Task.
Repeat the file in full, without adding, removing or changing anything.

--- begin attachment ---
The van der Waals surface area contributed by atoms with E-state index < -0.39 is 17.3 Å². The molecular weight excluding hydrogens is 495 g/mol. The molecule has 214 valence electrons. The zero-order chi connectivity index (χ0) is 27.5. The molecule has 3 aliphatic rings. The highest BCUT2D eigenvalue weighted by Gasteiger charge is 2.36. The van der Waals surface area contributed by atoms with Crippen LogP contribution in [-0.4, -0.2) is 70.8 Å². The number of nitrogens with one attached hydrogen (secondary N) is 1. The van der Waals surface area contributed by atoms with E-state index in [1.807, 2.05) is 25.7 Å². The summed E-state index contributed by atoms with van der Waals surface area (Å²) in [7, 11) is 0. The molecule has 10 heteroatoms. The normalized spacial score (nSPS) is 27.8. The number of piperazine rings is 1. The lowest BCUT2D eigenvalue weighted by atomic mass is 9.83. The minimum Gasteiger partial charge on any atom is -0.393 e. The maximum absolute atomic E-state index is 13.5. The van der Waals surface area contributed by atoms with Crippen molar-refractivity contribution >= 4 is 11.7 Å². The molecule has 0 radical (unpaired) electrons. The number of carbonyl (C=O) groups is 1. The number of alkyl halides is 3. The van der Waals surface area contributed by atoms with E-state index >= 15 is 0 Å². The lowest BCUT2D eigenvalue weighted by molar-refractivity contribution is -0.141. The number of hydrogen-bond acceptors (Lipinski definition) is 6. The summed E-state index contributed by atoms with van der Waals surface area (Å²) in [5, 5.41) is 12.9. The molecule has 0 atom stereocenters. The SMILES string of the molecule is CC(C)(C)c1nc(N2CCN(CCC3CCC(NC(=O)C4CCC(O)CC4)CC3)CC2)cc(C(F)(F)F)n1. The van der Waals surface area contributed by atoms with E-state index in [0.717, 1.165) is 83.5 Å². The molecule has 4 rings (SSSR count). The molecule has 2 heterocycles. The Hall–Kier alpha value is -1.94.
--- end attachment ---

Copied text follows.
The van der Waals surface area contributed by atoms with E-state index < -0.39 is 17.3 Å². The molecular weight excluding hydrogens is 495 g/mol. The molecule has 214 valence electrons. The zero-order chi connectivity index (χ0) is 27.5. The molecule has 3 aliphatic rings. The highest BCUT2D eigenvalue weighted by Gasteiger charge is 2.36. The van der Waals surface area contributed by atoms with Crippen LogP contribution in [-0.4, -0.2) is 70.8 Å². The number of nitrogens with one attached hydrogen (secondary N) is 1. The van der Waals surface area contributed by atoms with E-state index in [1.807, 2.05) is 25.7 Å². The summed E-state index contributed by atoms with van der Waals surface area (Å²) in [7, 11) is 0. The molecule has 10 heteroatoms. The normalized spacial score (nSPS) is 27.8. The number of piperazine rings is 1. The lowest BCUT2D eigenvalue weighted by atomic mass is 9.83. The minimum Gasteiger partial charge on any atom is -0.393 e. The maximum absolute atomic E-state index is 13.5. The van der Waals surface area contributed by atoms with Crippen molar-refractivity contribution >= 4 is 11.7 Å². The molecule has 0 radical (unpaired) electrons. The number of carbonyl (C=O) groups is 1. The number of alkyl halides is 3. The van der Waals surface area contributed by atoms with E-state index >= 15 is 0 Å². The lowest BCUT2D eigenvalue weighted by molar-refractivity contribution is -0.141. The number of hydrogen-bond acceptors (Lipinski definition) is 6. The summed E-state index contributed by atoms with van der Waals surface area (Å²) in [5, 5.41) is 12.9. The molecule has 0 atom stereocenters. The SMILES string of the molecule is CC(C)(C)c1nc(N2CCN(CCC3CCC(NC(=O)C4CCC(O)CC4)CC3)CC2)cc(C(F)(F)F)n1. The van der Waals surface area contributed by atoms with E-state index in [0.717, 1.165) is 83.5 Å². The molecule has 4 rings (SSSR count). The molecule has 2 heterocycles. The Hall–Kier alpha value is -1.94.